Tetlin is a showcase of geologic and ecological features found throughout Interior Alaska. Here in a broad valley the Chisana and Nabesna rivers join near the center of the refuge to form the Tanana. Nearly everywhere the work of wildfires, permafrost, and fluctuating river channels have created a diversity of habitats. For example, the extensive stands of birch, aspen, and willow are testimony to the positive effects of wildfire. In these woodlands, moose, black bear, grizzly bear, ptarmigan, grouse, wolf, coyote, and red fox find food and shelter. Thousands of refuge lakes and ponds are interspersed with rolling hills, boreal forests, and snowcapped mountains.
The Tetlin Refuge supports a high density of nesting waterfowl on its extensive wetlands. The shallow marshes of the refuge thaw early, providing a needed rest stop for birds migrating to their nesting grounds throughout the state. The refuge provides habitat for 114 nesting species of birds and 68 migrant species. Sandhill cranes move through the refuge each fall and spring in a spectacular event. Other notable birds include arctic and common loon, osprey, bald eagle, trumpeter swan, and three species of ptarmigan.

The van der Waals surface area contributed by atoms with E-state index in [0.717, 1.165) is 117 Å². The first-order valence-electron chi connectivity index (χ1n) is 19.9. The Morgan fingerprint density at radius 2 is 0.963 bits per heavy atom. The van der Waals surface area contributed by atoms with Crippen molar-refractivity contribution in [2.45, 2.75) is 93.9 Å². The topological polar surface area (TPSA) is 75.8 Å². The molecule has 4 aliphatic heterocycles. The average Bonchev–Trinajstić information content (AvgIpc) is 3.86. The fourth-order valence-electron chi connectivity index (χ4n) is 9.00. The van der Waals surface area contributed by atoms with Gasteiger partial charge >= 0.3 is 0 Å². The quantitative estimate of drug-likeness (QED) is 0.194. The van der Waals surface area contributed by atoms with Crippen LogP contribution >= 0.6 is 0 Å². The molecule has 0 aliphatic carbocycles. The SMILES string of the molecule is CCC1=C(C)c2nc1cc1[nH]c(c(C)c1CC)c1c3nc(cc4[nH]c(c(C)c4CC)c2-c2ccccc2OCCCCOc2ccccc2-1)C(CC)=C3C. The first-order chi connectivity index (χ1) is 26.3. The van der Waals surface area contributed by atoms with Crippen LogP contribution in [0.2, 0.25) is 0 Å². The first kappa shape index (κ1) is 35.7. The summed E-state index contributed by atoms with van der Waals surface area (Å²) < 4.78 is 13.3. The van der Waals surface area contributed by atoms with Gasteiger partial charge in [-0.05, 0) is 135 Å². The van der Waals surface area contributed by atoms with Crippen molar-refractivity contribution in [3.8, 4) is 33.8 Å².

Hunting, trapping, fishing, and photography are common activities. Moose and waterfowl hunting are especially popular. Common fish species include: northern pike, grayling, and burbot (fresh water ling-cod). Tetlin is one of two road-accessible refuges in Alaska. The Alaska Highway borders the refuge for nearly 70 miles. Interpretive information is available along the Alaska Highway and at the Interagency Visitor Center in Tok.
For information contact:
Refuge Manager - (907)883-5312
Tetlin National Wildlife Refuge
P.O. Box 779
Tok, AK 99780